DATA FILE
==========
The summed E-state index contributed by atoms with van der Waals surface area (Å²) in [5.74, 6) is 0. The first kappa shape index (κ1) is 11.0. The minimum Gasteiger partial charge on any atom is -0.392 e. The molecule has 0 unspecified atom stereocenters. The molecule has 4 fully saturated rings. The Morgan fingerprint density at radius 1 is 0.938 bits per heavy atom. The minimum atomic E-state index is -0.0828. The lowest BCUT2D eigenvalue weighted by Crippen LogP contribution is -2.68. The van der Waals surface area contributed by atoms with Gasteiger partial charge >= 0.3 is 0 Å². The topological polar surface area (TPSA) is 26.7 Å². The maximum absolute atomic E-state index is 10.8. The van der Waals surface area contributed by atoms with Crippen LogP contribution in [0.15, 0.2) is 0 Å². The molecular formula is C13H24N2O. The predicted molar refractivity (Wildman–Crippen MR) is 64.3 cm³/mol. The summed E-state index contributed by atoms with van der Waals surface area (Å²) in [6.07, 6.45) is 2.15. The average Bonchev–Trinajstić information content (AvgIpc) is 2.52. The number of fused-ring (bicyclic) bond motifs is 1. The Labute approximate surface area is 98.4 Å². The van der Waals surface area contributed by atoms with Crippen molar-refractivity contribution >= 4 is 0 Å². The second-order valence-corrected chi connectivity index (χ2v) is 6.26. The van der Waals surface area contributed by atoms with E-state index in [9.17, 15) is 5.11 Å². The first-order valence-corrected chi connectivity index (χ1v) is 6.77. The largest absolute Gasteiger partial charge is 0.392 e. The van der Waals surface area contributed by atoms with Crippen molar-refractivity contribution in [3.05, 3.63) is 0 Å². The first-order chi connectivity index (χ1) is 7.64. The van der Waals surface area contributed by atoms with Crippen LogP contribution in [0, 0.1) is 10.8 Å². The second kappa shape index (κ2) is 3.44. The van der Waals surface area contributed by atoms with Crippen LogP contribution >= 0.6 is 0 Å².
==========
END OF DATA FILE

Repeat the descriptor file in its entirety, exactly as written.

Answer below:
The summed E-state index contributed by atoms with van der Waals surface area (Å²) in [5.74, 6) is 0. The first kappa shape index (κ1) is 11.0. The minimum Gasteiger partial charge on any atom is -0.392 e. The molecule has 0 unspecified atom stereocenters. The molecule has 4 fully saturated rings. The Morgan fingerprint density at radius 1 is 0.938 bits per heavy atom. The minimum atomic E-state index is -0.0828. The lowest BCUT2D eigenvalue weighted by Crippen LogP contribution is -2.68. The van der Waals surface area contributed by atoms with Gasteiger partial charge >= 0.3 is 0 Å². The topological polar surface area (TPSA) is 26.7 Å². The maximum absolute atomic E-state index is 10.8. The van der Waals surface area contributed by atoms with Crippen LogP contribution in [0.15, 0.2) is 0 Å². The molecular formula is C13H24N2O. The predicted molar refractivity (Wildman–Crippen MR) is 64.3 cm³/mol. The summed E-state index contributed by atoms with van der Waals surface area (Å²) in [6.07, 6.45) is 2.15. The average Bonchev–Trinajstić information content (AvgIpc) is 2.52. The number of fused-ring (bicyclic) bond motifs is 1. The Labute approximate surface area is 98.4 Å². The van der Waals surface area contributed by atoms with Crippen molar-refractivity contribution >= 4 is 0 Å². The second-order valence-corrected chi connectivity index (χ2v) is 6.26. The van der Waals surface area contributed by atoms with E-state index in [9.17, 15) is 5.11 Å². The first-order valence-corrected chi connectivity index (χ1v) is 6.77. The largest absolute Gasteiger partial charge is 0.392 e. The van der Waals surface area contributed by atoms with Crippen molar-refractivity contribution in [3.05, 3.63) is 0 Å². The first-order chi connectivity index (χ1) is 7.64. The van der Waals surface area contributed by atoms with Crippen LogP contribution in [0, 0.1) is 10.8 Å². The second kappa shape index (κ2) is 3.44. The van der Waals surface area contributed by atoms with Crippen LogP contribution >= 0.6 is 0 Å².